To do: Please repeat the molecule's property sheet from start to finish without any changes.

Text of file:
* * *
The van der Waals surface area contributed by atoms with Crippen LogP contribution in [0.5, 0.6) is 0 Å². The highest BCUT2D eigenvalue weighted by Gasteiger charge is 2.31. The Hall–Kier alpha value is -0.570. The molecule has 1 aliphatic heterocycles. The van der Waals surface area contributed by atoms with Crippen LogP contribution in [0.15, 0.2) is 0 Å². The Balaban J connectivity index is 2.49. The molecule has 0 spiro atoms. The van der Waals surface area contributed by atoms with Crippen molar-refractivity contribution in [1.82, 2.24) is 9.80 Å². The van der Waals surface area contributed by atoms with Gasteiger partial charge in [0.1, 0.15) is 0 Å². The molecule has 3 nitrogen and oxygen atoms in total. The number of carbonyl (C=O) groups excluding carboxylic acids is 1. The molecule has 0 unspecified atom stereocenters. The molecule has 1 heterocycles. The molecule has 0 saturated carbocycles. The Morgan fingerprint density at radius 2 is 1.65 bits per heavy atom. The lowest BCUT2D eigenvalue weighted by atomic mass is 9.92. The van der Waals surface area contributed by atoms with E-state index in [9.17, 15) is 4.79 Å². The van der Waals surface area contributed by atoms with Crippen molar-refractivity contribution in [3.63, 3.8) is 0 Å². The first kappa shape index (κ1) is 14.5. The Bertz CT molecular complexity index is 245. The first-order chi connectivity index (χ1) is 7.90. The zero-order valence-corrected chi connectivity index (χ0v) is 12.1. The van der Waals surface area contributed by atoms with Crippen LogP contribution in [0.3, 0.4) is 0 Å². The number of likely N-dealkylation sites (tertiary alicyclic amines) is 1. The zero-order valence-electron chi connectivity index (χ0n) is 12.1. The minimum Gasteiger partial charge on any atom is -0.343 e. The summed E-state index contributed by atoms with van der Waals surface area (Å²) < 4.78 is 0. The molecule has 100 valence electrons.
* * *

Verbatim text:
The van der Waals surface area contributed by atoms with Crippen LogP contribution in [0.5, 0.6) is 0 Å². The highest BCUT2D eigenvalue weighted by Gasteiger charge is 2.31. The Hall–Kier alpha value is -0.570. The molecule has 1 aliphatic heterocycles. The van der Waals surface area contributed by atoms with Crippen LogP contribution in [0.15, 0.2) is 0 Å². The Balaban J connectivity index is 2.49. The molecule has 0 spiro atoms. The van der Waals surface area contributed by atoms with Crippen molar-refractivity contribution in [1.82, 2.24) is 9.80 Å². The van der Waals surface area contributed by atoms with Gasteiger partial charge in [0.1, 0.15) is 0 Å². The molecule has 3 nitrogen and oxygen atoms in total. The number of carbonyl (C=O) groups excluding carboxylic acids is 1. The molecule has 0 unspecified atom stereocenters. The molecule has 1 heterocycles. The molecule has 0 saturated carbocycles. The Morgan fingerprint density at radius 2 is 1.65 bits per heavy atom. The lowest BCUT2D eigenvalue weighted by atomic mass is 9.92. The van der Waals surface area contributed by atoms with E-state index in [9.17, 15) is 4.79 Å². The van der Waals surface area contributed by atoms with Crippen molar-refractivity contribution in [3.63, 3.8) is 0 Å². The first kappa shape index (κ1) is 14.5. The Bertz CT molecular complexity index is 245. The first-order chi connectivity index (χ1) is 7.90. The zero-order valence-corrected chi connectivity index (χ0v) is 12.1. The van der Waals surface area contributed by atoms with Crippen LogP contribution in [0.3, 0.4) is 0 Å². The number of likely N-dealkylation sites (tertiary alicyclic amines) is 1. The zero-order valence-electron chi connectivity index (χ0n) is 12.1. The minimum Gasteiger partial charge on any atom is -0.343 e. The summed E-state index contributed by atoms with van der Waals surface area (Å²) < 4.78 is 0. The molecule has 100 valence electrons.